Cassandra Chiles, Classic Arcade Games

Cassandra Chiles collects vintage arcade games. In this edition of Collector Spotlight, Cassandra warns of the perils of restoration over preservation and explains why it’s inadvisable to turn a hobby into a livelihood.

How do you describe your collection?

I collect classic arcade games.

Most of the games I collect are commercial games — games that were originally designed to be coin-operated in a commercial setting — from the years 1972 to about the mid-1980s, although I do have a couple of games from the ’90s.

This era is what most people refer to as the Golden Age of arcade games — which is from 1978, when Space Invaders came out — to about when the video game crash happened in 1984. That’s really where most of my collection lies and the era where most of the games that I’m interested in sit. I’m not really interested in most things after 1992 or ’93. They’re just not that interesting to me.

I have 32 arcade games right now, which if you’re collecting stamps isn’t that many. When you’re collecting large boxes that weigh 300 pounds, it’s quite a few.

Like many collectors, I have my squirrelled-away rare pieces and parts. Usually when I buy something, it’s with the intent to restore or do something with it specifically. I try really hard not to buy just to buy if, that makes sense. A lot of collectors do that with this hobby, where they have a warehouse of 800 future projects.  And it’s like, “No, you’re not, you’re never gonna do that.”

I try to limit myself, especially at this point because I have so many games already that space becomes an issue. The artist, Robert Crumb, did this great piece years ago in American Splendor about his obsession with collecting jazz records. His obsession for collecting started to take over the actual joy of collecting and he wondered why he was still collecting since he had forgotten the joy of it. I try really hard to maintain that balance and remember that I collect for enjoyment.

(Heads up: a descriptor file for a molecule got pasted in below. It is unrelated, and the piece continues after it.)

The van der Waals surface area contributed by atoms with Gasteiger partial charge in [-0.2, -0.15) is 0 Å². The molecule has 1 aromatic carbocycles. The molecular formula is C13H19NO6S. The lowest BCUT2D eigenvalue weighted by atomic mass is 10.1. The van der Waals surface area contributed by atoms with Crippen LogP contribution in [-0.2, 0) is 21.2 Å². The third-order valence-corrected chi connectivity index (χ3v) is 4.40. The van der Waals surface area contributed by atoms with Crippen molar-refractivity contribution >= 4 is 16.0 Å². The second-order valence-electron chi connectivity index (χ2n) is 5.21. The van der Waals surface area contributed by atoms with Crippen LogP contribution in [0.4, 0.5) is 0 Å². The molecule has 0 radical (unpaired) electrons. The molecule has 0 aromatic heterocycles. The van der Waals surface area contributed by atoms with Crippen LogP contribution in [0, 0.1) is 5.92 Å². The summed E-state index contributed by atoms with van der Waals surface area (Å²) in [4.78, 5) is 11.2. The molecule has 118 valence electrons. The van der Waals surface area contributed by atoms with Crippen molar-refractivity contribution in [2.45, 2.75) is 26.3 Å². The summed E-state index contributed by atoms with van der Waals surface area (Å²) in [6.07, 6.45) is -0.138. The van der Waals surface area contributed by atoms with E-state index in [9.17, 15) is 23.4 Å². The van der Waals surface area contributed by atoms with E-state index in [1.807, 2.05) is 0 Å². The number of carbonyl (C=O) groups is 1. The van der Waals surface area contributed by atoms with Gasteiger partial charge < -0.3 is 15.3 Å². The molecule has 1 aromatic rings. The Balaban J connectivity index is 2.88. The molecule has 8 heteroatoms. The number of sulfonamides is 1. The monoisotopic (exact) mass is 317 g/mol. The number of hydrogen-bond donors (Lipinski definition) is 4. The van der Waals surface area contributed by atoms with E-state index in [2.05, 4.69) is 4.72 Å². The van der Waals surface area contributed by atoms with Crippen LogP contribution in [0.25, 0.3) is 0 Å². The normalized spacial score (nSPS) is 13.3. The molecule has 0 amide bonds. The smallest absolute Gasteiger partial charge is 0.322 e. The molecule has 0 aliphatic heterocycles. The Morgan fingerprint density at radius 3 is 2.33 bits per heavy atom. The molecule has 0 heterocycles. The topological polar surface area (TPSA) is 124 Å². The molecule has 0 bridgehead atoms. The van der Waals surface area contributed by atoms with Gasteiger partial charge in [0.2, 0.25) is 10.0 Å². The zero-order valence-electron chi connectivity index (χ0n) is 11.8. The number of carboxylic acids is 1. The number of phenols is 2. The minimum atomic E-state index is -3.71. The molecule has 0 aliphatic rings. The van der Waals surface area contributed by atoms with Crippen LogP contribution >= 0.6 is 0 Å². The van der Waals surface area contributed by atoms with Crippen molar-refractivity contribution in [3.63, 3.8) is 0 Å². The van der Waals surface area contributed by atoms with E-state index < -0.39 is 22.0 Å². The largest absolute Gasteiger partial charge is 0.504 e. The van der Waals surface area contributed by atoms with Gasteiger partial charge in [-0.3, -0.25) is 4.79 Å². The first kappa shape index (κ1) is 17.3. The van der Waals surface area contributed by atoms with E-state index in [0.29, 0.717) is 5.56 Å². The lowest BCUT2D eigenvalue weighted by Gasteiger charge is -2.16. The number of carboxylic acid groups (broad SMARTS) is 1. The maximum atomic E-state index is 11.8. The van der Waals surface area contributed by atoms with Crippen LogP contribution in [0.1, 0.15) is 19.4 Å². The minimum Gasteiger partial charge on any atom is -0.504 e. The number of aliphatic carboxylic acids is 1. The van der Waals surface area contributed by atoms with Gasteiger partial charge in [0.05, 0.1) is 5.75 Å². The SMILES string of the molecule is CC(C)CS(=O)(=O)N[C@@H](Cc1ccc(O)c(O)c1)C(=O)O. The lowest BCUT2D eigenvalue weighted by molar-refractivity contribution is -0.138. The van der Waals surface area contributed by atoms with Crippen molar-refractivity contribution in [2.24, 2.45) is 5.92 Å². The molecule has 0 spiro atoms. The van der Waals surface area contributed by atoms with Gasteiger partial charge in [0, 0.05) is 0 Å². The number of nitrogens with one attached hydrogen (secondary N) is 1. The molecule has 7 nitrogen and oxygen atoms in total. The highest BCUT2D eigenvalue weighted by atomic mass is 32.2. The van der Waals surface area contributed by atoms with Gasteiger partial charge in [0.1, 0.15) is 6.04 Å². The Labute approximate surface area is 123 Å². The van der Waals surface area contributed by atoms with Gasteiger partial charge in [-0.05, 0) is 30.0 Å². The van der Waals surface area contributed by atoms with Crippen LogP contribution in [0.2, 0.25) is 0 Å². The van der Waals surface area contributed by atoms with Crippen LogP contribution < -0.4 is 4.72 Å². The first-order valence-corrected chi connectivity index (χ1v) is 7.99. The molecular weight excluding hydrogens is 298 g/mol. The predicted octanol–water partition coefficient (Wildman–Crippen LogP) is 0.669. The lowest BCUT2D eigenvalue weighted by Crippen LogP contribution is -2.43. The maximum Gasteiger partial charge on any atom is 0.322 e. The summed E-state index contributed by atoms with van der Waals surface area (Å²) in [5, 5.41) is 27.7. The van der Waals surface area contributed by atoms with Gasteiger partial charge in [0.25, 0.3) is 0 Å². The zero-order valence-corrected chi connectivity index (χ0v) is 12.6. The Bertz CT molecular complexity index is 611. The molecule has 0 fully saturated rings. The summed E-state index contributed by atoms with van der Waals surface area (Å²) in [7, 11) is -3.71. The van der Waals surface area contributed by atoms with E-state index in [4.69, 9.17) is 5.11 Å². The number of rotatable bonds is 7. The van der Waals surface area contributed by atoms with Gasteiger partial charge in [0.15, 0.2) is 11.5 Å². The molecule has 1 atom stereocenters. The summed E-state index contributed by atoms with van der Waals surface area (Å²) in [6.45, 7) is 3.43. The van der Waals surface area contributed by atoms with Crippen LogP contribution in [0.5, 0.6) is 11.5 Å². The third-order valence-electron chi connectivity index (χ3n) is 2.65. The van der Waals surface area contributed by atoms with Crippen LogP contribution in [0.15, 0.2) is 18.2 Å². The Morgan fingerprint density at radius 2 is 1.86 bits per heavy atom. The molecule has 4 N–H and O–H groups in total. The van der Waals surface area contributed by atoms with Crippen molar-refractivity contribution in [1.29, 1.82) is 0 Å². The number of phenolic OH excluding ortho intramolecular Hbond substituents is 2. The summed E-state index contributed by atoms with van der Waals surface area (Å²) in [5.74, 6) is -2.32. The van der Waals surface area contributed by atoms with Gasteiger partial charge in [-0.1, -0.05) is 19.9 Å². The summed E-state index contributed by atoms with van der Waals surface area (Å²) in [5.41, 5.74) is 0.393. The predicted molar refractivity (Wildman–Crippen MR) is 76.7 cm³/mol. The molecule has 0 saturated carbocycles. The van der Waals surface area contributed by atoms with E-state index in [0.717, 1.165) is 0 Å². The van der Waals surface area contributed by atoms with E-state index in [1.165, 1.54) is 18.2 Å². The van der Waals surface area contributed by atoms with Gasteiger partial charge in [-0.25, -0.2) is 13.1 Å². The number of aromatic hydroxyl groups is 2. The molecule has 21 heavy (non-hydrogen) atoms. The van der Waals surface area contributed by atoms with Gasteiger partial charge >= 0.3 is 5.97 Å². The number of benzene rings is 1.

When and why did you start your collection?

I started collecting them in the mid-1990s. I think a lot of it harkens back to nostalgia. I was born in 1972, right when video games started entering the pop-culture lexicon.

I grew up in the Washington, DC area and we would go to Ocean City, Maryland in the summers. It’s a big beach resort community. I’m not really much of an outdoorsy person, even when I was a kid. I was like, “Nah, the beach looks dirty.” I was drawn to all the arcades. One day, I went into an arcade and they had the Centipede game for sale. As a kid in the ’80s, I didn’t have $100 to buy it. But, a light bulb went on in my head as I realized people could own arcade machines. I hadn’t really thought of that before. It became this thing in the back of my mind that maybe I’d like to have them.

The 1990s rolled around and I was out of college and, for the first time, had a little bit of disposable income. Arcade machines were relatively inexpensive to collect, you could pick them up for peanuts because the games were too old to be of interest to the operators anymore and interest had levelled off with collectors. The first one I bought cost me $50. It was a Nintendo Playchoice countertop, which now is pretty valuable, but back then they were ready to throw them away. The game wasn’t making money for the arcades anymore and all they really cared about was the money that it was coming in.